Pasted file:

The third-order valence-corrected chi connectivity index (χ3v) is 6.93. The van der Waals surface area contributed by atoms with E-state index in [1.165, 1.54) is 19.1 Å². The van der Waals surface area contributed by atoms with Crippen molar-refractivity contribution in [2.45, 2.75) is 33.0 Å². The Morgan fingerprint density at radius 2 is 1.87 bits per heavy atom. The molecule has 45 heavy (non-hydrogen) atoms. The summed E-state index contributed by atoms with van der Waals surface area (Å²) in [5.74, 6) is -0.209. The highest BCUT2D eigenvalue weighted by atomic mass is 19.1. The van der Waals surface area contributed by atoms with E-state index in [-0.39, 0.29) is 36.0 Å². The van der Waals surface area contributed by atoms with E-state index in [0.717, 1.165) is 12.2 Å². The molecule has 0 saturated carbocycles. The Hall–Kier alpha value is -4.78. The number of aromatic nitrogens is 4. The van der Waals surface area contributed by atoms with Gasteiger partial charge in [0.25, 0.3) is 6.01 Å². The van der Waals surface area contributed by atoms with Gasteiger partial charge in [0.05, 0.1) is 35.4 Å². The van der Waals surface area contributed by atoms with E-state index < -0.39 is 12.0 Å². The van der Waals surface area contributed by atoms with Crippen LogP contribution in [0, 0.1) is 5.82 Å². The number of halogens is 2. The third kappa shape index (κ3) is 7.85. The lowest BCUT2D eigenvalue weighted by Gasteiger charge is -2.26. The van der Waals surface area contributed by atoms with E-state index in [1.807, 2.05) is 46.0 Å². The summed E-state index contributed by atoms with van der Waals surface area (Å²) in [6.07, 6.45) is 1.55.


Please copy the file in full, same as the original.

The third-order valence-corrected chi connectivity index (χ3v) is 6.93. The van der Waals surface area contributed by atoms with E-state index in [1.165, 1.54) is 19.1 Å². The van der Waals surface area contributed by atoms with Crippen molar-refractivity contribution in [2.45, 2.75) is 33.0 Å². The Morgan fingerprint density at radius 2 is 1.87 bits per heavy atom. The molecule has 45 heavy (non-hydrogen) atoms. The summed E-state index contributed by atoms with van der Waals surface area (Å²) in [5.74, 6) is -0.209. The highest BCUT2D eigenvalue weighted by atomic mass is 19.1. The van der Waals surface area contributed by atoms with E-state index in [-0.39, 0.29) is 36.0 Å². The van der Waals surface area contributed by atoms with E-state index in [0.717, 1.165) is 12.2 Å². The molecule has 0 saturated carbocycles. The Hall–Kier alpha value is -4.78. The number of aromatic nitrogens is 4. The van der Waals surface area contributed by atoms with Gasteiger partial charge in [0.25, 0.3) is 6.01 Å². The van der Waals surface area contributed by atoms with Gasteiger partial charge in [0.05, 0.1) is 35.4 Å². The van der Waals surface area contributed by atoms with E-state index < -0.39 is 12.0 Å². The van der Waals surface area contributed by atoms with Crippen LogP contribution in [0, 0.1) is 5.82 Å². The number of halogens is 2. The third kappa shape index (κ3) is 7.85. The lowest BCUT2D eigenvalue weighted by Gasteiger charge is -2.26. The van der Waals surface area contributed by atoms with E-state index in [1.807, 2.05) is 46.0 Å². The summed E-state index contributed by atoms with van der Waals surface area (Å²) in [6.07, 6.45) is 1.55.